One of the staples of the North Star program is our Friday Night Services. Every Friday, we gather at the Council Ring to reflect on the week. There is always a theme to the service such as “Overcoming Mistakes,” “Character,” and “Grit and Perseverance,” to name a few. As soon as the George Floyd protests began to take place, we made the decision to put together an Anti-Racism themed Friday Night Service. Many of our staff this summer were passionate about racial inequality and volunteered ideas and support for the service, including sermonettes, readings, and musical selections. We had readings from Michelle Obama, Civil Rights Leaders including Malcolm X and Coretta Scott King, and excerpts from books like “How to Be An Antiracist.” The musical selections were particularly moving: Bob Dylan’s “Blowin’ In The Wind” which has been described as an anthem of the civil rights movement. “Blowin’ In The Wind” went on to inspire “A Change Is Gonna Come” by Sam Cooke, which was another musical selection that evening. “A Change Is Gonna Come” was written about various personal events in Sam Cooke’s life, most prominently the experience of being turned away by a white-only motel in Louisiana. In the song, Sam sings, “it’s a long time coming, but I know a change is gonna come.” The song was written in 1964. Unfortunately, there is still a lot of work to be done. The final song of the evening was “All Some Kind of Dream” by Josh Ritter, a 2019 song that takes a stand against anti-immigration policies and offers hope that human compassion will win out in the end. It was a powerful evening.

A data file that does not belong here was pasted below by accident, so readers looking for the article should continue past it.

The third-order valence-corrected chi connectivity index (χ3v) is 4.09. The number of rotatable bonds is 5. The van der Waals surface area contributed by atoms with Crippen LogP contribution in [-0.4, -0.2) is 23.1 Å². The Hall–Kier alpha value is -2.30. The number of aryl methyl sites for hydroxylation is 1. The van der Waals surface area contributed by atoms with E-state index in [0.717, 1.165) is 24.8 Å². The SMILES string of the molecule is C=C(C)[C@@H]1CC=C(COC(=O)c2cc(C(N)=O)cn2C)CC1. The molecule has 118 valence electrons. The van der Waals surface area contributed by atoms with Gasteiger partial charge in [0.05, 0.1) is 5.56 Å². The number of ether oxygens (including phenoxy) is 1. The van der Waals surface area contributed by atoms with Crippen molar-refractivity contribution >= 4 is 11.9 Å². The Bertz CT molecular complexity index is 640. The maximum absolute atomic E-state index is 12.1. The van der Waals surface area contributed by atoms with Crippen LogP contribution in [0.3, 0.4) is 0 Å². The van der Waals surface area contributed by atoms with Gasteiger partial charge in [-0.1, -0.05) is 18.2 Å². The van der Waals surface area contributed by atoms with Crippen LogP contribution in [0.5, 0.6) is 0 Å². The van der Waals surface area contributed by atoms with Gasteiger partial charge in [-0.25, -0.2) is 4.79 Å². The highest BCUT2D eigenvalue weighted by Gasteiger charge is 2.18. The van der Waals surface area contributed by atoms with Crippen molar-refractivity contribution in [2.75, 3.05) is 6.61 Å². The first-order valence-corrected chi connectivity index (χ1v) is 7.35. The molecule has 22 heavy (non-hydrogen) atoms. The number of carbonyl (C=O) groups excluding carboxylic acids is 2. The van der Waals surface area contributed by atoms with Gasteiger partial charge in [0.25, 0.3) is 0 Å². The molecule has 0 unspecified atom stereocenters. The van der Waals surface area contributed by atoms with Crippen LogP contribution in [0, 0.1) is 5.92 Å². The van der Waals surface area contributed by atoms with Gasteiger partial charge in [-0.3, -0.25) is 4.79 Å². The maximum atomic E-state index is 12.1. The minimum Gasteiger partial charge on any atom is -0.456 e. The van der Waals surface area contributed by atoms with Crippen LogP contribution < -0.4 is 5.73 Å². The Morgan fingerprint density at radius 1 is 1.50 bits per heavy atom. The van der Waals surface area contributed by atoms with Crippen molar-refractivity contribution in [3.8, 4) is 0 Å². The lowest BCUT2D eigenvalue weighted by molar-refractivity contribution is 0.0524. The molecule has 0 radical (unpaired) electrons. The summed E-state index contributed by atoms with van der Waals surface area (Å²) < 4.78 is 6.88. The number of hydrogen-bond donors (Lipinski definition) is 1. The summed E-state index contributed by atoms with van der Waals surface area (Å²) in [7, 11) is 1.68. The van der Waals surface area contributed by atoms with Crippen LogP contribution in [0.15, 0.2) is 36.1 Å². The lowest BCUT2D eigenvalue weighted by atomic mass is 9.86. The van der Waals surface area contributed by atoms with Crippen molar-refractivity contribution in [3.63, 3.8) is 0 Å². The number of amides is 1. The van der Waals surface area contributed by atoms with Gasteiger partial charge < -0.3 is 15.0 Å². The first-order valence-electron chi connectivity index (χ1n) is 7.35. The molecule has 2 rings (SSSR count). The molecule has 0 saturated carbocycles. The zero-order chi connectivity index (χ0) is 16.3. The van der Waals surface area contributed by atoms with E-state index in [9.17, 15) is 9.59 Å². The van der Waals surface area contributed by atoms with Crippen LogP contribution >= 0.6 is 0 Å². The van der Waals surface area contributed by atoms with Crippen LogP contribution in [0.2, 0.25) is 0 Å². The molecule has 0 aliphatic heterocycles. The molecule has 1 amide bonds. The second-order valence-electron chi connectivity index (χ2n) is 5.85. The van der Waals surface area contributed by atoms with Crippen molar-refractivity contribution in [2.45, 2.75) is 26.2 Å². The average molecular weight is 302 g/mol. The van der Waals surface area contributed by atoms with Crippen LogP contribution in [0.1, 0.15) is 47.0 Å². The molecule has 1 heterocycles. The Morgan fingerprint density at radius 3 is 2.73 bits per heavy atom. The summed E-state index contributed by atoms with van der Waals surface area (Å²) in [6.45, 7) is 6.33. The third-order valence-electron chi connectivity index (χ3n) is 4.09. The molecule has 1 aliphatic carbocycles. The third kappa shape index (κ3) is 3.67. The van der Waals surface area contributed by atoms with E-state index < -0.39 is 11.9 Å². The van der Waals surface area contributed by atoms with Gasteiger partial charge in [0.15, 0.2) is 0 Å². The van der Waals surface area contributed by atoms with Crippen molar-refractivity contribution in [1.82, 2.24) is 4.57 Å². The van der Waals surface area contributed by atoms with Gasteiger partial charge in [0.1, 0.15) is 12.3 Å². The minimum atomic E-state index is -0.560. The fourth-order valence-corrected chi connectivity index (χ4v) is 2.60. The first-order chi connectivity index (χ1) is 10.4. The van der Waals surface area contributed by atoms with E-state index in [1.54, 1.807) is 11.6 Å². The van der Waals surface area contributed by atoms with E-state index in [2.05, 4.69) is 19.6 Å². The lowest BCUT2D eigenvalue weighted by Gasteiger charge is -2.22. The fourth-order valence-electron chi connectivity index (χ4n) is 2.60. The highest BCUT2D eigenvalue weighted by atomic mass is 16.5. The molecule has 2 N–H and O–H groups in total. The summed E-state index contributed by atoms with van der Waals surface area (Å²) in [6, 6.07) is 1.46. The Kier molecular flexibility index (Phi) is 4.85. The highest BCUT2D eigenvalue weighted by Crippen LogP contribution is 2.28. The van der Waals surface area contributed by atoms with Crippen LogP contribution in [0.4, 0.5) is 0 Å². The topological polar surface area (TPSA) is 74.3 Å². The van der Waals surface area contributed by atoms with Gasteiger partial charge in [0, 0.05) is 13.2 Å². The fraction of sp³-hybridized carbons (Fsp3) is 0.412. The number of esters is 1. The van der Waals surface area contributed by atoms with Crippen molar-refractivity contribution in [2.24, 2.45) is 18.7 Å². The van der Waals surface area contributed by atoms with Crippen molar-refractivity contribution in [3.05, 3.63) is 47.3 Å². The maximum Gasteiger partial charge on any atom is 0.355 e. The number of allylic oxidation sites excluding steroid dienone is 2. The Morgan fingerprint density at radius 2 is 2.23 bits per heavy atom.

We did a similar activity to the Privilege Walk in our fall camp orientation, where one of our counselors read statements about North Star and its culture, and staff members went to one side of the tennis court depending on whether or not they agreed or disagreed with the statement. Example statements were “A person from any walk of life can thrive at North Star” and “The ways in which I am different are valued here, not just tolerated.” Despite only being a few days into knowing each other, it was powerful to see so many staff members speak so passionately and openly about why they felt the way they did. The exercise was an incredibly moving session and part of our ongoing effort to learn about our culture and what we can do to continually improve upon making sure North Star is inclusive and promotes equality to every member of our community.